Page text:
📝 This template has been designed in accordance with AS3600-2018.
The neutral axis (N.A) is a line that passes through the centroidal depth of a symmetrical cross-section where there are no longitudinal stresses or strain. In an unsymmetrical cross-section, the N.A may differ from the centre of gravity of the centroidal axis.
You can use this calculator to determine the depth to the Neutral Axis of an RC section in 3 different stages of concrete cracking:

  1. Un-cracked, linear-elastic Section
  2. Cracked, linear-elastic Section
  3. Cracked, non-linear elastic Section


⬇️ Inputs



Distance to tensile reo centroid

Distance to comp. reo centroid

Characteristic strength of concrete

Steel modulus of elasticity

Yield strength of steel

Area of tensile reinforcement (mm2)

Area of compressive reinforcement (mm2)

Modular ratio

⬆️ Outputs

  1. Un-cracked and Linear-Elastic

Stage 1 - Depth to neutral axis


  1. Cracked and Linear-Elastic

Stage 2 - Depth to neutral axis


  1. Cracked and Inelastic



Stage 3 - Depth to neutral axis

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To visualize the neutral axis in structural engineering applications, picture a beam with an external load applied to it. When a beam is loaded, internal forces develop within it to maintain equilibrium. The internal forces in a beam have two components: shear forces in the vertical direction and normal force in the axis of the beam.
Normal force in section

Shear force in section

Resultant Shear and Bending moment

👀 Read more

There’s an area in the middle of the beam’s cross-section that is neither stretched nor squashed; this is known as the Neutral Axis. At this point within the beam's cross-section, internal stresses are zero.
The axial displacement of the beam varies linearly from top to bottom – passing through zero at the neutral axis. At this point, compressive and tensile stresses are in equilibrium - no internal stresses exist.

👉 The importance of finding a sections neutral axis

The concept of the Neutral Axis is fundamental when understanding and determining the flexural bending stresses and deflection of beams. Knowing the location of the N.A is important in order to calculate the ultimate capacity of a beam.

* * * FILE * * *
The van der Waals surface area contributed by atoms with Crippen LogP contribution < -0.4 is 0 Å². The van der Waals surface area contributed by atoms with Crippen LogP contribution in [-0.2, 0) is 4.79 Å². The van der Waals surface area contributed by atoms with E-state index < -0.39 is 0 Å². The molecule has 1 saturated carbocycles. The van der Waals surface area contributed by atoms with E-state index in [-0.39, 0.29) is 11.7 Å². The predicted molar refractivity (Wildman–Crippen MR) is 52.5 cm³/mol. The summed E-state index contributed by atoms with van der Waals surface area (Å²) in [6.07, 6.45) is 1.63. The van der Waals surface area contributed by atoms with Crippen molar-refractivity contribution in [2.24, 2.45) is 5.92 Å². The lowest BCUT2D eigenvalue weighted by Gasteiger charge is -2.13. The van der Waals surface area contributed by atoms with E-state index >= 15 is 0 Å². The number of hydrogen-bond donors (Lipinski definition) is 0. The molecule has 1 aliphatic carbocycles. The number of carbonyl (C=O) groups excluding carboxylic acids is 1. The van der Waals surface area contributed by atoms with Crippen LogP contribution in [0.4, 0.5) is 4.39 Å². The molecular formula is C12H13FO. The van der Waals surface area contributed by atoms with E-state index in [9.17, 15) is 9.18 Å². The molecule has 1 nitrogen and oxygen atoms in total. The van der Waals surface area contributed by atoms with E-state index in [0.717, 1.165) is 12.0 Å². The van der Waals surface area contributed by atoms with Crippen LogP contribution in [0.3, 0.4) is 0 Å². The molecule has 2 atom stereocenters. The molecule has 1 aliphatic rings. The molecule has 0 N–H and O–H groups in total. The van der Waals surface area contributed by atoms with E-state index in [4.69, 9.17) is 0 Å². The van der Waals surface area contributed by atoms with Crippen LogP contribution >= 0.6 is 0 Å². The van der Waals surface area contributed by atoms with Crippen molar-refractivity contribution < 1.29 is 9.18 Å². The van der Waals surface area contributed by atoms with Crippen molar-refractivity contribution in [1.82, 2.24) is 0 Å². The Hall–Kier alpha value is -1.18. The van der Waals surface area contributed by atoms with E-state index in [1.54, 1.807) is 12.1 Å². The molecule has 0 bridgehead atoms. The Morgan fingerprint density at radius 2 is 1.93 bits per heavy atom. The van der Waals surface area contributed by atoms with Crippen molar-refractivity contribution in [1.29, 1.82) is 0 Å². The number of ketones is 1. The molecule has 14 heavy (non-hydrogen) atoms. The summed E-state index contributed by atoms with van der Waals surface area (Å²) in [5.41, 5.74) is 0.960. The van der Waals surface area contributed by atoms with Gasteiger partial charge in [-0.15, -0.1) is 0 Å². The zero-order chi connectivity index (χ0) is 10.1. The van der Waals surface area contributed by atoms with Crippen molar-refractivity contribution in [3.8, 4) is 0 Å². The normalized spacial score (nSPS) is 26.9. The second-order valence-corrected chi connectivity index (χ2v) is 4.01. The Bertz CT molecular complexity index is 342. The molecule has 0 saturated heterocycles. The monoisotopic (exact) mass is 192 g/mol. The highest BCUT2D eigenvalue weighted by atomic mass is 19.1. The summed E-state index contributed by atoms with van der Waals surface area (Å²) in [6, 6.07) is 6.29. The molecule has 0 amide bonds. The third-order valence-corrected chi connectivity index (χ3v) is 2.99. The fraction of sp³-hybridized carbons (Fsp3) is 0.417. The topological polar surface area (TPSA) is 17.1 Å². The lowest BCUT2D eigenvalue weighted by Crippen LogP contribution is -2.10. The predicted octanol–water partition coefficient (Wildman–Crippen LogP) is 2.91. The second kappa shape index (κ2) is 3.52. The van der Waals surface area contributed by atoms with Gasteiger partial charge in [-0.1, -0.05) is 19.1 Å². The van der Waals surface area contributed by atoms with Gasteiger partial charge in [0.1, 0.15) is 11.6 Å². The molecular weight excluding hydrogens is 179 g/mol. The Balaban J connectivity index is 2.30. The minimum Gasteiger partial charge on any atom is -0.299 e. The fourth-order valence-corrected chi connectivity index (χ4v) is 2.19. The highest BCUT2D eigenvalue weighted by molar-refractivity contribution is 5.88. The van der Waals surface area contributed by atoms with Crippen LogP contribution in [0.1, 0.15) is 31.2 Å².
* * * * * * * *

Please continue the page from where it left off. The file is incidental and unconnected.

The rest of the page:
The neutral axis shows how much of the cross-section is in tension or compression - the further the neutral axis is from the extreme tensile fibre, the larger the area under tension. Therefore, the more there is of tensile cracks. Cracks begin propagating when the tensile stress reaches the characteristic flexural tensile strength of the concrete. Concrete is inherently weaker in tension than compression, so steel reinforcements are used to increase the tensile strength of concrete. Steel is ductile and possesses great tensile and compressive strength; therefore, they are combined with concrete to provide extra structural strength.

Stages of Concrete Cracking

The location of the neutral axis depends on the geometry and cracking of the RC section. Three different stages can be defined for the determination of NA:

1. (Un-cracked and Linear Elastic)

The section is un-cracked, and its behavior is linear-elastic -> transformed area and force equilibrium method can be used.

2. (Cracked and Linear Elastic)

Section is cracked, but its behaviour is linear-elastic -> transformed area, and force equilibrium method can be used.

3. (Cracked and Inelastic)

The section is cracked and has reached its ultimate strength capacity -> stress distribution is non-linear -> rectangular stress block and force equilibrium method can be used.

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